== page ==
Sunday, November 19, 2017

This Week

1. Database Truth of the Week

"Codd's original 'normal form' in 1969-70 is not equivalent to the current 1NF. The former and 'normalization' were tied to Codd's first definition of join in 1969. Multiple normal forms (1NF-5NF) and 'further normalization' are a consequence of Codd's re-definition of join in 1970 as the one of today. Once 1NF and further normalization to at least 2NF have been introduced, 'the one normal form' makes no longer sense. Thus, there is no way to answer "what is the difference between the normal form and 1NF" without taking into account the definition of join, and -- if defined as we now do -- no way to understand the former, except to say that it was to the 1969-70 join what the 5NF is to the current join.That is one reason I personally strongly believe that while relations are at least in 1NF -- a relation that is not, cannot be represented formally as a relation, nor do the formal operators of the relational algebra work correctly otherwise -- even this is insufficient and formal relations must be in 5NF. Otherwise put, there is no such thing as a non-5NF database relation." --David McGoveran

2. What's Wrong With This Database Picture?

"A relation is a data structure which consists of a heading and an unordered set of tuples which share the same type", according to Wikipedia on 'Relation (database)'."
"In SQL RDBMSes (such as MS SQL Server and Oracle] tables are permanently stored relations, where the column names defined in the data dictionary form the "heading" and the rows are the "tuples" of the relation."
"A relation can be represented by a table in database. A relation in the context of modeling a problem will include the fields and possibly the identification of fields which have relationships with other relations..."
"Put simply, a "relation" is a table, the heading being the definition of the structure and the rows being the data."
"In simple English: relation is data in tabular format with fixed number of columns and data type of each column. This can be a table, a view, a result of a subquery or a function etc."
"A relation is a table, which is a set of data. A table is the result of a query." --What is a relation in database terminology?, StackOverflow.com

Wednesday, November 8, 2017

Data Model: The RDM Is, the E/RM Isn't

Minor touches, 11/1717.


Note: This is a 11/08/17 rewrite of two older posts to bring them in line with the McGoveran's interpretation of Codd's true RDM [1].

Here's what is wrong with the picture of two weeks ago, namely:

"ERM is a data model -- So says Date, Chen, etc. So says the majority of current industry experts. Refer to Date 6th edition p347. With very strong references to Codd (who he worked with), Date elegantly explains the differences between RM and ERM -- but clearly believes both are data models (even allowing for the charitable comment). If we take a RDB as the ultimate target implementation of data, and an ERM (or extended) can correctly design all the artifacts that are implemented, this means it is modelling [sic] the data. Granted, an ERM does not explicitly model some of the non-structural aspects of the original Codd definition.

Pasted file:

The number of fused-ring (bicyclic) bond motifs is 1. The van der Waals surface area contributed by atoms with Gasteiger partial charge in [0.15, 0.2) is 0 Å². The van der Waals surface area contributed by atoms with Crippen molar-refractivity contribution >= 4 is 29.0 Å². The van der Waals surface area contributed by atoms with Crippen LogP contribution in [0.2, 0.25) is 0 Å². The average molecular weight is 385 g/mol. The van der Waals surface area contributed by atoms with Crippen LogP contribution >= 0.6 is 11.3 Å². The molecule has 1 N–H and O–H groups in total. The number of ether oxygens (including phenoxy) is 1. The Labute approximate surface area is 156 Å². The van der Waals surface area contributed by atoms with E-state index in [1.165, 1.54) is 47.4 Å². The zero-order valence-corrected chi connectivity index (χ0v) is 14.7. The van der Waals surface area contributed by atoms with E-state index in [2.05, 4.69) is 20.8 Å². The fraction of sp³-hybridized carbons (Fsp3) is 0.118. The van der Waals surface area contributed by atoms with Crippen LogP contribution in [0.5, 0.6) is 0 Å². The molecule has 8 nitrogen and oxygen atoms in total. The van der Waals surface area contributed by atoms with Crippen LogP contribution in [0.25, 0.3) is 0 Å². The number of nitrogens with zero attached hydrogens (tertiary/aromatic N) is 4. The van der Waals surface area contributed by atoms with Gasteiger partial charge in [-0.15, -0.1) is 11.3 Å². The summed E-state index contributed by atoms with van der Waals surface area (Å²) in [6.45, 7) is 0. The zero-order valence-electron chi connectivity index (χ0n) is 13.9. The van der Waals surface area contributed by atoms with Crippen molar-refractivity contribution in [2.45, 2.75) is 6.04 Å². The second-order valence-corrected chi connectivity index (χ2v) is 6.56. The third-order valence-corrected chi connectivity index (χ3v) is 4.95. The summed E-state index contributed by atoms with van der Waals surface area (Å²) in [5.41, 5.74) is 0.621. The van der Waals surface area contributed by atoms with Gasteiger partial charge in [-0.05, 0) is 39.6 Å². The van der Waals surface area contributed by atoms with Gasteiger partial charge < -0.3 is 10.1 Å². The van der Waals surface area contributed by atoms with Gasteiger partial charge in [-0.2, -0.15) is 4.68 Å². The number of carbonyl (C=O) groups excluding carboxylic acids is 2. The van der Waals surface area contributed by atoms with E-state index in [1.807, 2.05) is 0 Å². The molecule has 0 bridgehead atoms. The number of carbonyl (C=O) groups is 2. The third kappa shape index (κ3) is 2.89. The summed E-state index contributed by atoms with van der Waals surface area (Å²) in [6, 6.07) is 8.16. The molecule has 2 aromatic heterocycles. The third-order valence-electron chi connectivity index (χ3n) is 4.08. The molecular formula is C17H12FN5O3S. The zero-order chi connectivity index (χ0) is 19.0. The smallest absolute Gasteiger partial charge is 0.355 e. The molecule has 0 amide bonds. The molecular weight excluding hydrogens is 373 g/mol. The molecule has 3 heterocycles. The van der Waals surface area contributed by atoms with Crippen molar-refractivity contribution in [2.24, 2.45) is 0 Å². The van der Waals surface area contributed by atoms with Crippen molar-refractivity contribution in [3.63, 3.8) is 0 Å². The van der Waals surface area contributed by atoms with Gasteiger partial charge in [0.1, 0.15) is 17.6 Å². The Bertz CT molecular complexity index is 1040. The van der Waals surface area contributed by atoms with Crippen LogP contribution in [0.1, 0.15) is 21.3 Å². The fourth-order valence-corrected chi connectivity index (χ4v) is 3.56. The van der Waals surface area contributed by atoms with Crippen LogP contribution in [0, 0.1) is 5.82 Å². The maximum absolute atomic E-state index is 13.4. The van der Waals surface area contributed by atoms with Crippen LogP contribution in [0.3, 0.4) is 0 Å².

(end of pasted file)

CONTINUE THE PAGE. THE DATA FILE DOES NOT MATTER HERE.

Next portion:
Out of interest, is there a common Relational Modelling tool, that is not also an ERM tool and models the full Codd definition? There are also several other methods of modeling data -- ERM is more a mechanism to represent the data. If ERMs are used by IT professionals across the world to direct the design and build of the majority of applications guided by standard methodologies, is the view of this argument that these were all build wrongly? Regardless of success? Is the inferred conclusion that only the RM models data, and ERM, [or] any other techniques do not? [If so] that is a little limiting."
  
Chen's E/RM [2] (1976) preceded Codd's definition of a formal data model [3] (1980) and it would be unfair to hold it to that definition. But even if Chen used "unified view of data" in his paper's title, there is no excuse for "the majority of industry experts" claiming, post-1980, that the E/RM is a data model.

Sunday, November 5, 2017

This Week

1. Database Truth of the Week

"Logical (aka. syntactic) validity: Every logical inference (application of any number of rules of inference) from syntactically valid and well-formed premises yields well-formed and syntactically valid consequents (i.e., the rules of inference preserve syntactic validity and well-formedness.) This property is independent of any interpretations of the symbols. A query result is said to be logically valid iff it is derived by any sequence of RA operations on one or more relations.

"Semantic correctness: Every interpretation of the symbols (meaning and truth value assignment) that makes the axioms true, makes the theorems true. When we extend a logical model with semantics (specific to the subject matter and its "business" rules) via constraints, those constraints become axioms that must be true. A query result is said to be semantically correct iff for every assignment of meaning to relations that are the RA operands under which their tuples represent true facts, the tuples of the result relations also represent true facts.